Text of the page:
UK energy suppliers are providing such a poor online customer sales experience that they're missing out on thousands of potential new customers, according to a new report that measures how easy it is to buy an energy tariff online from the "Big Seven" suppliers. The report comes from Global Reviews, the leading specialists in benchmarking major brand websites.
Service falling halfway short
In what is the most advanced online customer experience study ever conducted across UK gas and electricity providers, a score of 100 percent means a brand is providing the 'perfect online journey' one that is very easy and effective in getting people what they need.
Overall, the "Big Seven" energy suppliers average just 50 percent. SSE provides the best online customer experience (53 percent) followed by Npower and EDF, both achieve 51 percent. Scottish Power is the poorest performer (39 percent). See Chart 1.
The Energy industry performs below that of a recent comparative study on the home (58 percent) and motor insurance (51 percent) industries; Aviva led in home (67 percent) whilst LV= did in motor (65 percent) insurance. The scores are calculated from four key tests; a set of practical tasks, an attitudinal survey and an audit of the site's features all done by prospective customers and an audit by experts.
Consumers extremely unlikely to recommend sites
Only six percent of potential customers would recommend energy suppliers' websites, whilst 64 percent would actively discourage friends or colleagues from visiting giving the "Big Seven" an overall negative Web Promoter Score* of -58%. This is nearly twice as bad as the home insurance industry (-30%) and significantly worse than motor insurance (-38%). EDF achieves the highest score, albeit still a negative one, of -35% whilst Scottish Power has the lowest (-85%) Web Promoter Score.
"The "Big Seven" suppliers are barely halfway there in terms of providing the ideal online experience for potential customers "If only 1 in 17 visitors recommend your sites but 2 in every 3 actively discourage others to visit, that's clearly a problem," says Rebecca Jennings, principal consultant, Global Reviews.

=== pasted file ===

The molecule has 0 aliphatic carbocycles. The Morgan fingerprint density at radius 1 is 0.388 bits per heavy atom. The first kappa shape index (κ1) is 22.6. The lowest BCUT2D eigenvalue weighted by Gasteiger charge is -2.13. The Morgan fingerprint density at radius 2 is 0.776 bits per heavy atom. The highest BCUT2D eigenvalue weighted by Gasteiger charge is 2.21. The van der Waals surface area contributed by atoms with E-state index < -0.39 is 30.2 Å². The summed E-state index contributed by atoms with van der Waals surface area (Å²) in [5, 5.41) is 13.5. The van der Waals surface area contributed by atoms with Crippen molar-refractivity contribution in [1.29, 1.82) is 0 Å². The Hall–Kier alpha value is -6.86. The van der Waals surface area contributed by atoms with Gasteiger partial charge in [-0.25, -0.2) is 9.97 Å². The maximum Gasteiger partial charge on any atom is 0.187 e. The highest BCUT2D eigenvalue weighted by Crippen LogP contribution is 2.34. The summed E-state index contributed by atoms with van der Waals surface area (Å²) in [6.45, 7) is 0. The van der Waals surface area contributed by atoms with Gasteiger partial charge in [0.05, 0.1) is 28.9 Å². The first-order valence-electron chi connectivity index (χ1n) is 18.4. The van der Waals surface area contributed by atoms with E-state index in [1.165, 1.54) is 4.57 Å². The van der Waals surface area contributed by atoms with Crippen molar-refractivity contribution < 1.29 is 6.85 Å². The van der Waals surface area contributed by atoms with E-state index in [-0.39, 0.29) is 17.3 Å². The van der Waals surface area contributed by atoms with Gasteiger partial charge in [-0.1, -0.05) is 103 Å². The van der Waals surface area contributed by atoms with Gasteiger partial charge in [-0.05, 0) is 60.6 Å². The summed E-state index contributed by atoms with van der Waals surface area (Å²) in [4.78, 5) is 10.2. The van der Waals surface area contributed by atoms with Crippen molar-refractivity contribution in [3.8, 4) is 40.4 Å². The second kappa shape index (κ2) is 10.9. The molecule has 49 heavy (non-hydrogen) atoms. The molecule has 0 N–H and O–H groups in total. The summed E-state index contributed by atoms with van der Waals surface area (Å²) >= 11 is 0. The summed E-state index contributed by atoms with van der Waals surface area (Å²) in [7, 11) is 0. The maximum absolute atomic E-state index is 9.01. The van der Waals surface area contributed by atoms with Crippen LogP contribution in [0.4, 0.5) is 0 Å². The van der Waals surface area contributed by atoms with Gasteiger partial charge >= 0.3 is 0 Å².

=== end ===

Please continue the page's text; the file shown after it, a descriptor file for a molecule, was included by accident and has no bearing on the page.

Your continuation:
However, other than frustration, the real impact on consumers of the poor service provided online is that it handicaps them in finding the cheapest or most beneficial tariffs. In an age of rising prices this can have severe consequences, particularly those facing fuel poverty during the winter. Although they have a choice over which energy provider to use, they are simply not being given the adequate tools to help them exercise that choice fairly.
Least effective at crucial "why buy from us" stage
Global Reviews' report measures six stages of a customers' online journey from the first encounter with the website, to researching products and completing the application form.
Energy suppliers do best at the final stage, the application form (58 percent) although only 44 percent successfully complete the form. EDF has the highest application form success rate (66 percent), whilst Scottish Power has the lowest (16 percent). The industry scores lowest at the crucial "why buy from us" stage (25 percent).
Jennings explains, "It's surprising how many sites fail to supply prospective customers with basic "why us" information as to why they should chose their brand over competitors. This is especially important in such intangibles as energy and insurance where consumers cannot differentiate between the qualities of the products at this stage.
"Simple information such as external awards, consumer opinions or press articles all help reassure consumers that they are making the right choice but, currently, most sites fail to promote any of them."
However, energy suppliers do score well in their site search functionality (63 percent). This features in the "introducing products" stage that measures how easy it is to find energy products. Both British Gas and Npower score 100 percent whilst Scottish Power score zero as they don't provide search functionality.
E.ON leads in green energy information
One of the areas the energy suppliers are most effective at is providing information about "green" energy products (53 percent), although they don't score so well in showing how much they cost (37 percent).
Scottish Power (63 percent) leads at providing green energy information whilst First Utility is the worst (35 percent). E.ON is the clear leader at providing green prices (50 percent) but EDF is the least effective (26 percent) surprising, given its significant focus on green energy around its London 2012 Olympics sponsorship. See Chart 2.
Jennings sums up, "Although some energy suppliers perform well in some areas of the customer journey, not a single one is maintaining a consistent experience from their homepage through to online applications. Many sites do badly in helping customers find and compare products; quotes are given without much supporting information; few make any attempt to convince customers why they should chose their brand, furthermore, completing applications is difficult.
The good news is there's huge room for improvement. With the intense and growing competition in the UK energy market, the supplier who gets it right is liable to reap considerable rewards."